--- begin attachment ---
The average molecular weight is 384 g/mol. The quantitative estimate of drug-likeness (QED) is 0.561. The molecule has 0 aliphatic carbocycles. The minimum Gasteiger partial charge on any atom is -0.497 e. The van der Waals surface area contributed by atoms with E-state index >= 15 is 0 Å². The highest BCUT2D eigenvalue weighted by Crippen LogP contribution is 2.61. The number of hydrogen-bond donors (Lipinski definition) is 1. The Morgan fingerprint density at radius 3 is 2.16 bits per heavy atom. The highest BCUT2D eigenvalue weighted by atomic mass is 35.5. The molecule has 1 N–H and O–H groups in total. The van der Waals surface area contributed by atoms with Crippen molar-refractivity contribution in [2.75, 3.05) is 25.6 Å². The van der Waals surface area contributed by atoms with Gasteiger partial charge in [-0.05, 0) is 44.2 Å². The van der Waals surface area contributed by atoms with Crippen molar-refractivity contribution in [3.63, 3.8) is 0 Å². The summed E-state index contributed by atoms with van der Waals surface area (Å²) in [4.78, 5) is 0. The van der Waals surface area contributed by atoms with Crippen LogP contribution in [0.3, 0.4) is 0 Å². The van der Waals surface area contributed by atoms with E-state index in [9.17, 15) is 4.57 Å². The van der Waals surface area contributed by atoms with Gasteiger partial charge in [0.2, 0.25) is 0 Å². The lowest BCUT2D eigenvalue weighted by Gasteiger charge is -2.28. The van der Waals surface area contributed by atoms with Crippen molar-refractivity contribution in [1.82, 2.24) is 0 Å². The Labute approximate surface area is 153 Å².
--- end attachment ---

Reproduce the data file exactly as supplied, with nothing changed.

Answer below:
The average molecular weight is 384 g/mol. The quantitative estimate of drug-likeness (QED) is 0.561. The molecule has 0 aliphatic carbocycles. The minimum Gasteiger partial charge on any atom is -0.497 e. The van der Waals surface area contributed by atoms with E-state index >= 15 is 0 Å². The highest BCUT2D eigenvalue weighted by Crippen LogP contribution is 2.61. The number of hydrogen-bond donors (Lipinski definition) is 1. The Morgan fingerprint density at radius 3 is 2.16 bits per heavy atom. The highest BCUT2D eigenvalue weighted by atomic mass is 35.5. The molecule has 1 N–H and O–H groups in total. The van der Waals surface area contributed by atoms with Crippen molar-refractivity contribution in [2.75, 3.05) is 25.6 Å². The van der Waals surface area contributed by atoms with Gasteiger partial charge in [-0.05, 0) is 44.2 Å². The van der Waals surface area contributed by atoms with Crippen molar-refractivity contribution in [3.63, 3.8) is 0 Å². The summed E-state index contributed by atoms with van der Waals surface area (Å²) in [4.78, 5) is 0. The van der Waals surface area contributed by atoms with Crippen LogP contribution in [0.3, 0.4) is 0 Å². The van der Waals surface area contributed by atoms with E-state index in [9.17, 15) is 4.57 Å². The van der Waals surface area contributed by atoms with Gasteiger partial charge in [0.2, 0.25) is 0 Å². The lowest BCUT2D eigenvalue weighted by Gasteiger charge is -2.28. The van der Waals surface area contributed by atoms with Crippen molar-refractivity contribution in [1.82, 2.24) is 0 Å². The Labute approximate surface area is 153 Å².